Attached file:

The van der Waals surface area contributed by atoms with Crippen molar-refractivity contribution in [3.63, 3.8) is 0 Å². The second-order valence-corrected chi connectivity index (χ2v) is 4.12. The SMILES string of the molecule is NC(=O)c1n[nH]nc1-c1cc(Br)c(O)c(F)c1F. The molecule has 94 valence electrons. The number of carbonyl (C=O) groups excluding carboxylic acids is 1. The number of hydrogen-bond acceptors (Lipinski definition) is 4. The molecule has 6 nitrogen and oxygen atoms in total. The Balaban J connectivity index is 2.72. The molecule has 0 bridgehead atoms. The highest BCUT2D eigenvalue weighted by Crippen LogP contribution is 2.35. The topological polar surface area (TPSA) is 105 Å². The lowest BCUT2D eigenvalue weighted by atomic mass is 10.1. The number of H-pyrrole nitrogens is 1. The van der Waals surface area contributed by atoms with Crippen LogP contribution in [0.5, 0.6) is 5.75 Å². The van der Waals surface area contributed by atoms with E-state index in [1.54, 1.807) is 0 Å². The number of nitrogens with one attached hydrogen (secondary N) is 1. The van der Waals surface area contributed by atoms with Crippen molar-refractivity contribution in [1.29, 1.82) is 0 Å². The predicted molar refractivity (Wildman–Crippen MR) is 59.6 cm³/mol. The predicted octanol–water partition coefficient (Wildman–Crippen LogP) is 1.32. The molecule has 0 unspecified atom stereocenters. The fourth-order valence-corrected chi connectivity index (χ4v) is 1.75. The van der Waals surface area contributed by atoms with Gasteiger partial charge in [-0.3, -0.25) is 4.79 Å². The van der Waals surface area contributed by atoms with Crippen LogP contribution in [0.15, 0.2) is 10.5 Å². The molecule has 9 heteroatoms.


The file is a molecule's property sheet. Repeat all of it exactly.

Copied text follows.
The van der Waals surface area contributed by atoms with Crippen molar-refractivity contribution in [3.63, 3.8) is 0 Å². The second-order valence-corrected chi connectivity index (χ2v) is 4.12. The SMILES string of the molecule is NC(=O)c1n[nH]nc1-c1cc(Br)c(O)c(F)c1F. The molecule has 94 valence electrons. The number of carbonyl (C=O) groups excluding carboxylic acids is 1. The number of hydrogen-bond acceptors (Lipinski definition) is 4. The molecule has 6 nitrogen and oxygen atoms in total. The Balaban J connectivity index is 2.72. The molecule has 0 bridgehead atoms. The highest BCUT2D eigenvalue weighted by Crippen LogP contribution is 2.35. The topological polar surface area (TPSA) is 105 Å². The lowest BCUT2D eigenvalue weighted by atomic mass is 10.1. The number of H-pyrrole nitrogens is 1. The van der Waals surface area contributed by atoms with Crippen LogP contribution in [0.5, 0.6) is 5.75 Å². The van der Waals surface area contributed by atoms with E-state index in [1.54, 1.807) is 0 Å². The number of nitrogens with one attached hydrogen (secondary N) is 1. The van der Waals surface area contributed by atoms with Crippen molar-refractivity contribution in [1.29, 1.82) is 0 Å². The predicted molar refractivity (Wildman–Crippen MR) is 59.6 cm³/mol. The predicted octanol–water partition coefficient (Wildman–Crippen LogP) is 1.32. The molecule has 0 unspecified atom stereocenters. The fourth-order valence-corrected chi connectivity index (χ4v) is 1.75. The van der Waals surface area contributed by atoms with Gasteiger partial charge in [-0.3, -0.25) is 4.79 Å². The van der Waals surface area contributed by atoms with Crippen LogP contribution in [0.15, 0.2) is 10.5 Å². The molecule has 9 heteroatoms.